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Cool for School

Occidental's new K-8 campus greenest in California

By Juliane Poirier Locke

The kids in Occidental may be among the luckiest in Sonoma County, and perhaps in all California, when the Salmon Creek Falls Environmental Center gets certified. The town just cut the ribbon on this wavy-roofed beauty, positioned to become the county's first LEED-platinum-certified building and California's first LEED-platinum-certified structure on a K–8 campus. Why are these kids so fortunate? Lots of reasons, not the least of which is getting to spend part of the school day in a toxin-free environment.

The new campus building does not include classrooms, but the cafeteria, auditorium and meeting spaces of the center are free of VOCs (volatile organic compounds). According to the U.S. Green Building Council, conventionally built school buildings—and the carpets, paints and furnishings that go with them—emit neurotoxins absorbed by body and brain. Often these structures are inadequately ventilated with little natural lighting, and waste so much energy that heating and cooling costs eat up the equivalent of one or more teacher's salaries each year.

So the Green Building Council has been pushing the LEED program for years, claiming it makes public the ingredients of a building the way mandatory labeling reveals the ingredients of food products. These allied industry members ask, in presentations that promote green schools, "Every day you can go into the store and buy an 89 cent box of [animal] crackers and know exactly what you're getting. So shouldn't you be able to walk into an $8 million building and know that same thing?"

At a cost of $3.6 million plus lots of donated materials, the community in Occidental knows precisely what their new, curvy building contains and what it does not contain. "It doesn't typically cost that much to create a green building," says project facilitator Victoria Johnston, the force behind the project. "But we designed a curvy building, and curves cost more."

On the undulating roof, a section of plants will filter pollutants and save cooling costs; on some of the walls, recycled cork will provide an aesthetic tip of the hat to the wine industry, keep material out of the landfill, help absorb sound and also insulate. One wall is finished with recycled glass, another with recycled surgical gowns. There's a glass floor in the foyer, radiant-heat concrete floors finished in tung oil and orange citrus solvent, and an Arthurian round table made from a tree that fell on the 50-acre school property during the early stages of the project. The old growth redwood, already familiar to the schoolchildren, was milled and dried on the property, furnishing not only the seven-foot-diameter tabletop but also interior wainscoting.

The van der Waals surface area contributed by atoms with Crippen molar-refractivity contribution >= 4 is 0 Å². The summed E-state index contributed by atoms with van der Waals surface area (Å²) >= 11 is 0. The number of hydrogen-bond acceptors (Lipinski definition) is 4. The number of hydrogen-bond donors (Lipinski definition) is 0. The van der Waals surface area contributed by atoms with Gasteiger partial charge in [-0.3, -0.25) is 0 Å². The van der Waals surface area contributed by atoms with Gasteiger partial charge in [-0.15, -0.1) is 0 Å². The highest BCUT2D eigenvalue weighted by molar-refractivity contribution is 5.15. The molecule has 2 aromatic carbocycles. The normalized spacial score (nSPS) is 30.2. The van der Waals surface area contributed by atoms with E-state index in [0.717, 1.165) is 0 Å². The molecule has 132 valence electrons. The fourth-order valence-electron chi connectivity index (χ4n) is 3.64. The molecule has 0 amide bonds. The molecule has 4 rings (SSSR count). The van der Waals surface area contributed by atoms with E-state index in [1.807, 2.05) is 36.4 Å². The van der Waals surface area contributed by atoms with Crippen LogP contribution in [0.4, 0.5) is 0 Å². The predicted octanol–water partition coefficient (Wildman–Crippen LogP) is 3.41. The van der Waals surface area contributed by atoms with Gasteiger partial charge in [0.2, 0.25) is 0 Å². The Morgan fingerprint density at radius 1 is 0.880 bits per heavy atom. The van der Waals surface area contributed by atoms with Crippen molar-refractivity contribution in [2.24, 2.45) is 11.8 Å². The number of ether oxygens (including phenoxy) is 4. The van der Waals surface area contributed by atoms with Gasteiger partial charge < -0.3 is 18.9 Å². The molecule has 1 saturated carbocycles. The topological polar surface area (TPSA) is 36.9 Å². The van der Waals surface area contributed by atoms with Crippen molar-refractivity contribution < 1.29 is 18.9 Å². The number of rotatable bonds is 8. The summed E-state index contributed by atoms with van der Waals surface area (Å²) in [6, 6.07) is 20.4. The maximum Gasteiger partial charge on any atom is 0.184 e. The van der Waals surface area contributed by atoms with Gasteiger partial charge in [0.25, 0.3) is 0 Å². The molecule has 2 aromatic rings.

"My intention was to build something with yummy architecture," said Johnston, who did not want Occidental's new building to be "ugly" like other green buildings she has seen. Her concept of yummy was devised by a 16-member design team that included a few children, and realized with hundreds of thousands of dollars' worth of donated materials from companies pioneering green products. The undulating roof wears a seamless wetsuit—a spongy material called Neptune coating that is gunned on from a 50-gallon drum. The building was designed as a straw bale structure, but permits were refused, so they were forced to use forest-certified lumber. After thousands of hours of LEED documentation paperwork and six years of effort, the building is done and is 100 percent solar-powered with state-of-the-art "smart" lighting system, waterless urinals and low-flow toilets.

And let's not forget Johnston's secret ingredient. "The energy in the building is stunning. All that love that went into the process—you can feel it," says Johnston. "That's exactly what I wanted, a building where you walk in and it takes your breath away and inspires you to incorporate green building practices in your own life."

The American Recovery and Reinvestment Act of 2009 invests in green building and energy efficiency—including about $9 billion governors can use to bring schools into the new green world. When it's time to improve California's schools, designers can head to Occidental and visit the new Salmon Creek Falls Environmental Center for inspiration. Hopefully, they too will feel the love.


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